Confidential medical data of gold medal-winning gymnast Simone Biles, seven-time Grand Slam champion Venus Williams and basketball player Elena Delle Donne was hacked from a World Anti-Doping Agency database and posted online on Tuesday.
The Russian cyber espionage group called Fancy Bear published records of "Therapeutic Use Exemptions" (TUEs), which allow athletes to use otherwise-banned substances if they have a verified medical reason to do so, the Independent reports.
Williams, who revealed in 2011 she had been diagnosed with Sjogren's syndrome, an energy-sapping disease, issued a statement via her agent in which she said she was granted TUEs "when serious medical conditions have occurred," and those exemptions were "reviewed by an anonymous, independent group of doctors, and approved for legitimate medical reasons."
"I was disappointed to learn today that my private, medical data has been compromised by hackers and published without my permission," Williams said. "I have followed the rules established under the Tennis Anti-Doping Program in applying for, and being granted, 'therapeutic use exemption.'"
Women's basketball gold medalist Elena Delle Donne, who had thumb surgery on Tuesday and posted a post-op pic on Twitter, along with a statement saying she takes prescribed medication approved by WADA.
In a statement, USA Gymnastics said Biles — who won five medals, four gold, in Rio last month — was approved for an exemption and had not broken any rules. She wrote on Twitter that she's taken medication to treat ADHD since she was a child.
"Please know I believe in clean sport, have always followed the rules, and will continue to do so as fair play is critical to sport and is very important to me," Biles posted.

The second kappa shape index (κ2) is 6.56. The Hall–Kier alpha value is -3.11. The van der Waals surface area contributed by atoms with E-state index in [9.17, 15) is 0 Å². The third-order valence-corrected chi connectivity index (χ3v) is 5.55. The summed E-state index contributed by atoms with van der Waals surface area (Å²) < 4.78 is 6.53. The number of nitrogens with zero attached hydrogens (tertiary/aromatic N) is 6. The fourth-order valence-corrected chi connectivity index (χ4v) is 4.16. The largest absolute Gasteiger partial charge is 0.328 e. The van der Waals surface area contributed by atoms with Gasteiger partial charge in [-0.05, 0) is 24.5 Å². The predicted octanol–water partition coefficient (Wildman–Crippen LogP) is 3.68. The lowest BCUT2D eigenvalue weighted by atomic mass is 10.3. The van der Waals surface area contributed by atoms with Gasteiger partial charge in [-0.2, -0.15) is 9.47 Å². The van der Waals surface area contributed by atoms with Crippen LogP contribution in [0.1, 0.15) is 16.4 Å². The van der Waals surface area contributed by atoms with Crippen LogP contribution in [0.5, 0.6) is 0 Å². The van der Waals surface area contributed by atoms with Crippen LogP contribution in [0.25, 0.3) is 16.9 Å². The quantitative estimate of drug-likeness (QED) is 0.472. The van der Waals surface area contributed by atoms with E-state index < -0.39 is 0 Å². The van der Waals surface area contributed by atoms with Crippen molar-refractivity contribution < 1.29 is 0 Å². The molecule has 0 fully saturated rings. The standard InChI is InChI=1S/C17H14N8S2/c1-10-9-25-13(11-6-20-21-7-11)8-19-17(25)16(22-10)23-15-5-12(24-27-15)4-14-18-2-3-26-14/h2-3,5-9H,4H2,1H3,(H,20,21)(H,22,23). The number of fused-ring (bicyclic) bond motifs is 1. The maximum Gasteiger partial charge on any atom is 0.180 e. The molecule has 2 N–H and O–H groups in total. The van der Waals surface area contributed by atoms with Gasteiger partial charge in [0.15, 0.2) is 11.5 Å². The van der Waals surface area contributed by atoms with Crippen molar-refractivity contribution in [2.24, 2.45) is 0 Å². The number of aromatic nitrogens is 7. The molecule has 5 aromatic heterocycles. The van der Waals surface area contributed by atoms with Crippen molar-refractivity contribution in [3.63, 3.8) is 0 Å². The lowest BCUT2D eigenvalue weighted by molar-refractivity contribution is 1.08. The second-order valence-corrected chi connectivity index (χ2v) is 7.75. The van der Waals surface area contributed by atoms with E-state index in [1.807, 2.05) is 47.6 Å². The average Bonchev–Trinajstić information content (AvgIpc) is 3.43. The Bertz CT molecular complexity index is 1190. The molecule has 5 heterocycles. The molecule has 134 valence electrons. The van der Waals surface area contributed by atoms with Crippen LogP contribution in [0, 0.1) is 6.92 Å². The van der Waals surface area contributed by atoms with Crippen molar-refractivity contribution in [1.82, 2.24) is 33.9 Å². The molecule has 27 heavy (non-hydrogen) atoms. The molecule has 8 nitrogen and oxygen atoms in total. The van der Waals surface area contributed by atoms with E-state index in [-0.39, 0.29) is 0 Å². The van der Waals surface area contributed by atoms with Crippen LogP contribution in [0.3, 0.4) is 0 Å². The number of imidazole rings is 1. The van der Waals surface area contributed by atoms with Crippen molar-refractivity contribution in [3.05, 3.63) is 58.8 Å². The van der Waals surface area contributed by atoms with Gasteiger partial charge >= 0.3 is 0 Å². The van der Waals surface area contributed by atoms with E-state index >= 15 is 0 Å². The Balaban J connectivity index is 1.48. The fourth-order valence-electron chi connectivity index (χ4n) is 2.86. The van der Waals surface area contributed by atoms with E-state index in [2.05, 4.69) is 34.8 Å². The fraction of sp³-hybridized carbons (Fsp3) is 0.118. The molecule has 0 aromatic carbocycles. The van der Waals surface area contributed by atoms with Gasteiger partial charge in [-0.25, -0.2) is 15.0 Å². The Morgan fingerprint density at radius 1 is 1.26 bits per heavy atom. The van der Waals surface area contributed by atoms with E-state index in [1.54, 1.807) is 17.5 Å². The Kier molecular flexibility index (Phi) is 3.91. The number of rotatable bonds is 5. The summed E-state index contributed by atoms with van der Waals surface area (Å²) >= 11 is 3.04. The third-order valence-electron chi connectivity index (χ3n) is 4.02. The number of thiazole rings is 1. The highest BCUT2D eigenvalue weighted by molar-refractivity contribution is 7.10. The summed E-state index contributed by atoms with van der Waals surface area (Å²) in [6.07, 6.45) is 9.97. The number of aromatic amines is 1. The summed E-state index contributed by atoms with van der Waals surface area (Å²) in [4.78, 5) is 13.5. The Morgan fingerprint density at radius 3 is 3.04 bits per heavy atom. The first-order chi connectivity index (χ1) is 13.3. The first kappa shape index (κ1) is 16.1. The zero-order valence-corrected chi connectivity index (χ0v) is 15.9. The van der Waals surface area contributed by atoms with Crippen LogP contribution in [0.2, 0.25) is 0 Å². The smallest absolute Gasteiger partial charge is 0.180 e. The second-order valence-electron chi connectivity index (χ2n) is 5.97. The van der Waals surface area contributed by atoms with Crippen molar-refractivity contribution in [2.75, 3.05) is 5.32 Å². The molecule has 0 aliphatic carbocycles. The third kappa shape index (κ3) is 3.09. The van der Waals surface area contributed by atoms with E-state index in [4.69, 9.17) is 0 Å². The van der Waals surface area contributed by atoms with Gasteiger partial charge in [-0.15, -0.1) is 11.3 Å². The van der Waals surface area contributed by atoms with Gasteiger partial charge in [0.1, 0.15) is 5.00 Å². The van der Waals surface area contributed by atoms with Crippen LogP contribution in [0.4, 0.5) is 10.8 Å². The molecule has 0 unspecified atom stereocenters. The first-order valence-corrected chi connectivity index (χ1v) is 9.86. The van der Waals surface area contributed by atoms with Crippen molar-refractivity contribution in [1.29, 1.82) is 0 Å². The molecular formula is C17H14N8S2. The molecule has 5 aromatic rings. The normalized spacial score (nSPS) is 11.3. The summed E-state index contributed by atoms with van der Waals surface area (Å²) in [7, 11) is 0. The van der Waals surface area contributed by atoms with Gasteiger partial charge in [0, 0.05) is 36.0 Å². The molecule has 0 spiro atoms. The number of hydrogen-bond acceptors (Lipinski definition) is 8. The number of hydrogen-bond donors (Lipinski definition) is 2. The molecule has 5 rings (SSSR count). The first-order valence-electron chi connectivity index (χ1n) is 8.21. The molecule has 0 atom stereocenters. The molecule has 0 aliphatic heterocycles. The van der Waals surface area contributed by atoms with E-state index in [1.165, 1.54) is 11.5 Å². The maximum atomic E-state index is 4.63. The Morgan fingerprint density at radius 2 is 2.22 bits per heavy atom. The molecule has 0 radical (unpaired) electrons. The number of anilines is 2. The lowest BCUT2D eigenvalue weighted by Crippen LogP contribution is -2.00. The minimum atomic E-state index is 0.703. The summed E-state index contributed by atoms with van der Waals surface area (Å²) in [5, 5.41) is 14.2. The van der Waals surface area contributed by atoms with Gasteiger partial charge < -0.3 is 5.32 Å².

Fancy Bear claimed the "therapeutic use of exemptions" constituted evidence of doping US Olympians.
"After detailed studying of the hacked Wada databases we figured out that dozens of American athletes had tested positive" a statement from the group reads. "The RIO Olympic medallists regularly used illicit strong drugs justified by certificates of approval for therapeutic use. In other words, they just got their licenses for doping."
WADA previously warned of cyber attacks after investigators it had appointed published reports into Russian state-sponsored doping.
World Anti-Doping Agency director general Olivier Niggli said in a statement that it was "unthinkable for hackers to illegally obtain confidential medical information in an attempt to smear athletes to make it look as if they have done something wrong.
In fact, in each of the situations, the athlete has done everything right in adhering to the global rules for obtaining permission to use a needed medication."
He added: "These criminal acts are greatly compromising the effort by the global anti-doping community to re-establish trust in Russia," WADA said "extended its investigation with the relevant law enforcement authorities."
Last month, hackers obtained a database password for Russian runner Yuliya Stepanova, a whistleblower and key witness for the WADA investigations. She and her husband, a former official with the Russian national anti-doping agency, are now living at an undisclosed location in North America.
A spokesman for Russian President Vladimir Putin rejected WADA's statement blaming Russian hackers as unfounded. "There can be no talk about any official or government involvement, any involvement of Russian agencies in those actions. It's absolutely out of the question," spokesman Dmitry Peskov said in a statement carried by Russian news agencies. "Such unfounded accusations don't befit any organization, if they aren't backed by substance."
The International Olympic Committee said it "strongly condemns such methods which clearly aim at tarnishing the reputation of clean athletes."
"The IOC can confirm however that the athletes mentioned did not violate any anti-doping rules during the Olympic Games Rio 2016," the Olympic body said.
The top American anti-doping official said it was "unthinkable" to try to smear athletes who followed the rules and did nothing wrong.
"The cyberbullying of innocent athletes being engaged in by these hackers is cowardly and despicable," said Travis Tygart, CEO of the U.S. Anti-Doping Agency.
The agency said it believed the hack was carried out using spear-phishing emails to gather passwords for the WADA Anti-Doping and Management System(ADAMS) database.